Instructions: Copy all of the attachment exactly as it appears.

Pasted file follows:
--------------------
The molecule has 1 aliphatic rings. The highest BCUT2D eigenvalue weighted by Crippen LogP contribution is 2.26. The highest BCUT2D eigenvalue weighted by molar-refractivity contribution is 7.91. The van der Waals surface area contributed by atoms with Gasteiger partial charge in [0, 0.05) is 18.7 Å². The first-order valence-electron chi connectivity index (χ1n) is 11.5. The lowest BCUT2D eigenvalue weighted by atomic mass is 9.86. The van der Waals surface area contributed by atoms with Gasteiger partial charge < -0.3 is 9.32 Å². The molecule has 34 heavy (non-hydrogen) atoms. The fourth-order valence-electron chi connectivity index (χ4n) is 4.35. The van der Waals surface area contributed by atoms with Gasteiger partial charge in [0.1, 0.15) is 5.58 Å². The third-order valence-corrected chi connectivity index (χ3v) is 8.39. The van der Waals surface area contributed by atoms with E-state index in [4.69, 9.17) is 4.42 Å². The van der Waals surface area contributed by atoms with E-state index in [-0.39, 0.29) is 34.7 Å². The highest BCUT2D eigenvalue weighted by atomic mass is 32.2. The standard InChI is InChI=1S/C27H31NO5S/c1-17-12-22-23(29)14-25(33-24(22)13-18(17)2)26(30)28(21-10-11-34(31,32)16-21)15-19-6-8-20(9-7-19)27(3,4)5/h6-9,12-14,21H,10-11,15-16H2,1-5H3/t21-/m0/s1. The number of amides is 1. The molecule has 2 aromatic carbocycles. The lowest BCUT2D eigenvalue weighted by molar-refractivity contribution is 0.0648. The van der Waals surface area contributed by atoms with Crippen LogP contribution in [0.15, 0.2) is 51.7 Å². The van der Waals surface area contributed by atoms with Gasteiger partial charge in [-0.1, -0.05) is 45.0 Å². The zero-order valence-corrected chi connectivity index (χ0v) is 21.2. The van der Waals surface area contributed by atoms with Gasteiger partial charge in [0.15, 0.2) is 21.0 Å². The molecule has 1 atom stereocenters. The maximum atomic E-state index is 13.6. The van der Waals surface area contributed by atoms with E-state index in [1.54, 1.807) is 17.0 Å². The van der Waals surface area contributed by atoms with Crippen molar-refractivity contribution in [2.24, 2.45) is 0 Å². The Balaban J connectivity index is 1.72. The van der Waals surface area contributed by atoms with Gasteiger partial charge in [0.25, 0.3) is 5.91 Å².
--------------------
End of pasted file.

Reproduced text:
The molecule has 1 aliphatic rings. The highest BCUT2D eigenvalue weighted by Crippen LogP contribution is 2.26. The highest BCUT2D eigenvalue weighted by molar-refractivity contribution is 7.91. The van der Waals surface area contributed by atoms with Gasteiger partial charge in [0, 0.05) is 18.7 Å². The first-order valence-electron chi connectivity index (χ1n) is 11.5. The lowest BCUT2D eigenvalue weighted by atomic mass is 9.86. The van der Waals surface area contributed by atoms with Gasteiger partial charge < -0.3 is 9.32 Å². The molecule has 34 heavy (non-hydrogen) atoms. The fourth-order valence-electron chi connectivity index (χ4n) is 4.35. The van der Waals surface area contributed by atoms with Gasteiger partial charge in [0.1, 0.15) is 5.58 Å². The third-order valence-corrected chi connectivity index (χ3v) is 8.39. The van der Waals surface area contributed by atoms with E-state index in [4.69, 9.17) is 4.42 Å². The van der Waals surface area contributed by atoms with E-state index in [-0.39, 0.29) is 34.7 Å². The highest BCUT2D eigenvalue weighted by atomic mass is 32.2. The standard InChI is InChI=1S/C27H31NO5S/c1-17-12-22-23(29)14-25(33-24(22)13-18(17)2)26(30)28(21-10-11-34(31,32)16-21)15-19-6-8-20(9-7-19)27(3,4)5/h6-9,12-14,21H,10-11,15-16H2,1-5H3/t21-/m0/s1. The number of amides is 1. The molecule has 2 aromatic carbocycles. The lowest BCUT2D eigenvalue weighted by molar-refractivity contribution is 0.0648. The van der Waals surface area contributed by atoms with Crippen LogP contribution in [0.15, 0.2) is 51.7 Å². The van der Waals surface area contributed by atoms with Gasteiger partial charge in [-0.1, -0.05) is 45.0 Å². The zero-order valence-corrected chi connectivity index (χ0v) is 21.2. The van der Waals surface area contributed by atoms with Gasteiger partial charge in [0.15, 0.2) is 21.0 Å². The molecule has 1 atom stereocenters. The maximum atomic E-state index is 13.6. The van der Waals surface area contributed by atoms with E-state index in [1.54, 1.807) is 17.0 Å². The van der Waals surface area contributed by atoms with Crippen molar-refractivity contribution in [2.24, 2.45) is 0 Å². The Balaban J connectivity index is 1.72. The van der Waals surface area contributed by atoms with Gasteiger partial charge in [0.25, 0.3) is 5.91 Å².